VICTORIA (Unceded Lekwungen Territories) – Conservationists with the Ancient Forest Alliance (AFA) are raising concerns over Interfor’s plans to log 33 cutblocks, totaling 55 hectares, in rare, intact old-growth forest along the coastline of western Vancouver Island and are calling on the BC government to commit conservation funding to support immediate protection of at-risk old-growth forests.
The approved cutblocks, which members of the AFA visited and explored in summer 2021, are located in Vernon Bay, a stunning stretch of coastal old-growth forest in Barkley Sound in the territories of the Uchucklesaht and Tseshaht nations. Conservationists measured unprotected monumental redcedar trees up to 12 feet in diameter.
Some of the ancient forests found here, where the BC government only recently granted approval for logging, have since been identified by the province’s independent Old Growth Technical Advisory Panel (TAP) for immediate deferral due to their very large old-growth trees. Despite the province having accepted, in principle, the TAP’s recommendation to defer logging in 2.6 million hectares of at-risk old-growth forests across BC last month, logging in the Vernon Bay cutblocks will likely proceed unless the local First Nations and the province immediately enact deferrals.
“These are some of the most remarkable and beautiful coastal old-growth forests we’ve explored this year,” stated AFA campaigner and photographer TJ Watt. “It’s incredibly rare to come across a large, intact stretch of unprotected ancient forest like this today. Allowing logging to proceed would turn these lush forests into a patchwork of ugly clearcuts.”
“Significant conservation funding is needed from the provincial government to support forestry-dependent communities where old-growth forests are protected, which would help ensure that the science panel’s deferral recommendations can be fully implemented. The federal government has put hundreds of millions of dollars on the table for permanent protection. It’s time for the province to meet or exceed that amount.”
Nine of the 33 approved cutblocks are also located within a “non-legal” Old Growth Management Area (OGMA), the result of a legal loophole that allows old-growth forests that have been identified for protection to still be logged.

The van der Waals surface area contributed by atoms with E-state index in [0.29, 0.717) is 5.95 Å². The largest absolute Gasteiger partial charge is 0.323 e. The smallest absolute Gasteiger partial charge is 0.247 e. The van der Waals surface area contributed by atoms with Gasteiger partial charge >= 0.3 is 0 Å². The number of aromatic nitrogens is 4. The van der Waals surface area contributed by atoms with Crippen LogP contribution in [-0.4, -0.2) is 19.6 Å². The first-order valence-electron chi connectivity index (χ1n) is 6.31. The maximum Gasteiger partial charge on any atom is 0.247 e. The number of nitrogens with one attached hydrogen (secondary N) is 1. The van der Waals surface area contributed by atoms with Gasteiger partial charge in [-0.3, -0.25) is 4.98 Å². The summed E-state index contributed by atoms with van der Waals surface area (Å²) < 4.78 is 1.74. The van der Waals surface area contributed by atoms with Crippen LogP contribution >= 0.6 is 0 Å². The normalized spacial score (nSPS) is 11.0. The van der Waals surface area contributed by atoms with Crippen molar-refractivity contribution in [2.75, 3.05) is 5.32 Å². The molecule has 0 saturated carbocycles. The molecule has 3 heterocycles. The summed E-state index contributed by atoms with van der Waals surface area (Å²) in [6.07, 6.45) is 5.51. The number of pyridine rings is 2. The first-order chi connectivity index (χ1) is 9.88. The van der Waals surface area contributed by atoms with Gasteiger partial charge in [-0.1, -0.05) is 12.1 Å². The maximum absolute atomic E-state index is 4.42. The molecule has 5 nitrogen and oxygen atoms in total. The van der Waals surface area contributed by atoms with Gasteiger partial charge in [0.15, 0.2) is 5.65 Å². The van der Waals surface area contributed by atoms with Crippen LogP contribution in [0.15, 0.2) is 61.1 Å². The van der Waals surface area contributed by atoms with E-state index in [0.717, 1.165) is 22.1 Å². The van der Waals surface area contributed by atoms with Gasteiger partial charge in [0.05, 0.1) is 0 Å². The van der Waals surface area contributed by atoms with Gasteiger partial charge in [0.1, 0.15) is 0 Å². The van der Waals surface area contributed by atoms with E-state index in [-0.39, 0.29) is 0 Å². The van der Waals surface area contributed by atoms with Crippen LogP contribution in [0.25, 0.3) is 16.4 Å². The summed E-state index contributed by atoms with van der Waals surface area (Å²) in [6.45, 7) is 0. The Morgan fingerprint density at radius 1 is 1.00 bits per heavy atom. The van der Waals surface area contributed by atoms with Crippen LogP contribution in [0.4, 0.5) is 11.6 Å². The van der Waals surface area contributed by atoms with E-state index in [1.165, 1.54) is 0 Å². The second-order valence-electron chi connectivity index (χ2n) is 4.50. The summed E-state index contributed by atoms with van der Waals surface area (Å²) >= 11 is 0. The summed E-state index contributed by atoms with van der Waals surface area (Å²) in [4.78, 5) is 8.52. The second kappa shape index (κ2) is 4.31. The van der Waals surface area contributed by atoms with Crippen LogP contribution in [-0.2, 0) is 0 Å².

“Non-legal OGMAs are areas that have been mapped, but haven’t been legalized by a ministerial Order,” stated Watt. “Some of these OGMAs have remained in draft form for as long as a decade, allowing forest companies to cherry-pick the best trees from them in exchange for setting aside forests that are less commercially and ecologically valuable elsewhere. One of the simplest steps the province could immediately take to protect old-growth would be to legalize all non-legal OGMA’s,” stated Watt.
The coastal old-growth in Vernon Bay comprises a habitat for diverse and abundant wildlife, including gray wolves, and is designated as an Important Bird Area for marbled murrelets, an old-growth forest-dependent seabird. Barkley Sound is also a renowned destination for sea kayakers and supports countless marine life, including Orcas, Humpback Whales, and Pacific Gray Whales. With many of the proposed cutblocks located immediately adjacent to the shoreline, the AFA is also concerned the logging will have adverse impacts on the area’s visual quality.
“Approaching the coastline by water, you can easily imagine earlier times when the island was blanketed with intact forests,” said Ian Illuminato, AFA Campaigner. “While its remote location has allowed Vernon Bay to remain largely intact for now, this area and others like it could be lost unless the BC government immediately commits funding to support the development of Indigenous Protected Areas through First Nations land use planning initiatives, which first requires logging deferrals,” said Illuminato.
“Recent studies have shown that old-growth forests are worth far more standing than logged, in terms of economics and in terms of climate change. Considering the catastrophic impacts of climate change felt throughout BC this year, it’s hard to imagine why we would choose to continue eliminating one of our best defenses against drought, floods, and fires through destructive old-growth clearcutting.”